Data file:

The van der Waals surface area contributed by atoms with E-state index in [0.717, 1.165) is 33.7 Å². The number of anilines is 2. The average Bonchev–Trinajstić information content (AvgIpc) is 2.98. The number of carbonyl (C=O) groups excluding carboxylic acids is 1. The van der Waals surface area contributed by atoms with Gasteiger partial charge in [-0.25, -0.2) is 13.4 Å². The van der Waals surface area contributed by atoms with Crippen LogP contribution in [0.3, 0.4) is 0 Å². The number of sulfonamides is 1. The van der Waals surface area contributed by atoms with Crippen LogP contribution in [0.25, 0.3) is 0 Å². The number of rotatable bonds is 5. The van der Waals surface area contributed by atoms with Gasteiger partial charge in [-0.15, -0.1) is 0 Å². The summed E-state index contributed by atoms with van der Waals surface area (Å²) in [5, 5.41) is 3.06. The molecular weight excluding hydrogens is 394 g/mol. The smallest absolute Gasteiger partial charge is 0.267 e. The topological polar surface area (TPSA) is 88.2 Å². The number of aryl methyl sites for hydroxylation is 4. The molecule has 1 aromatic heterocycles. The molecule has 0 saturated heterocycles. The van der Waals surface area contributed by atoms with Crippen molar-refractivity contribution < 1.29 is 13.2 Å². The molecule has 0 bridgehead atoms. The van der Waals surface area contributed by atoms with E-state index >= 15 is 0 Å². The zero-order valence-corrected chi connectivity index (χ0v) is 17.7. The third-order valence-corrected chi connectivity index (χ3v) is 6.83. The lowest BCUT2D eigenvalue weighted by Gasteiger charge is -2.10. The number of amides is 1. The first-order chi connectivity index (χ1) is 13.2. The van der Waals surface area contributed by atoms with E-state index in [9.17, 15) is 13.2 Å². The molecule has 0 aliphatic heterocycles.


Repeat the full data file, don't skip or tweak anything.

The van der Waals surface area contributed by atoms with E-state index in [0.717, 1.165) is 33.7 Å². The number of anilines is 2. The average Bonchev–Trinajstić information content (AvgIpc) is 2.98. The number of carbonyl (C=O) groups excluding carboxylic acids is 1. The van der Waals surface area contributed by atoms with Gasteiger partial charge in [-0.25, -0.2) is 13.4 Å². The van der Waals surface area contributed by atoms with Crippen LogP contribution in [0.3, 0.4) is 0 Å². The number of sulfonamides is 1. The van der Waals surface area contributed by atoms with Crippen LogP contribution in [0.25, 0.3) is 0 Å². The number of rotatable bonds is 5. The van der Waals surface area contributed by atoms with Gasteiger partial charge in [-0.15, -0.1) is 0 Å². The summed E-state index contributed by atoms with van der Waals surface area (Å²) in [5, 5.41) is 3.06. The molecular weight excluding hydrogens is 394 g/mol. The smallest absolute Gasteiger partial charge is 0.267 e. The topological polar surface area (TPSA) is 88.2 Å². The number of aryl methyl sites for hydroxylation is 4. The molecule has 1 aromatic heterocycles. The molecule has 0 saturated heterocycles. The van der Waals surface area contributed by atoms with Crippen molar-refractivity contribution < 1.29 is 13.2 Å². The molecule has 0 bridgehead atoms. The van der Waals surface area contributed by atoms with E-state index >= 15 is 0 Å². The zero-order valence-corrected chi connectivity index (χ0v) is 17.7. The third-order valence-corrected chi connectivity index (χ3v) is 6.83. The lowest BCUT2D eigenvalue weighted by Gasteiger charge is -2.10. The number of amides is 1. The first-order chi connectivity index (χ1) is 13.2. The van der Waals surface area contributed by atoms with E-state index in [9.17, 15) is 13.2 Å². The molecule has 0 aliphatic heterocycles.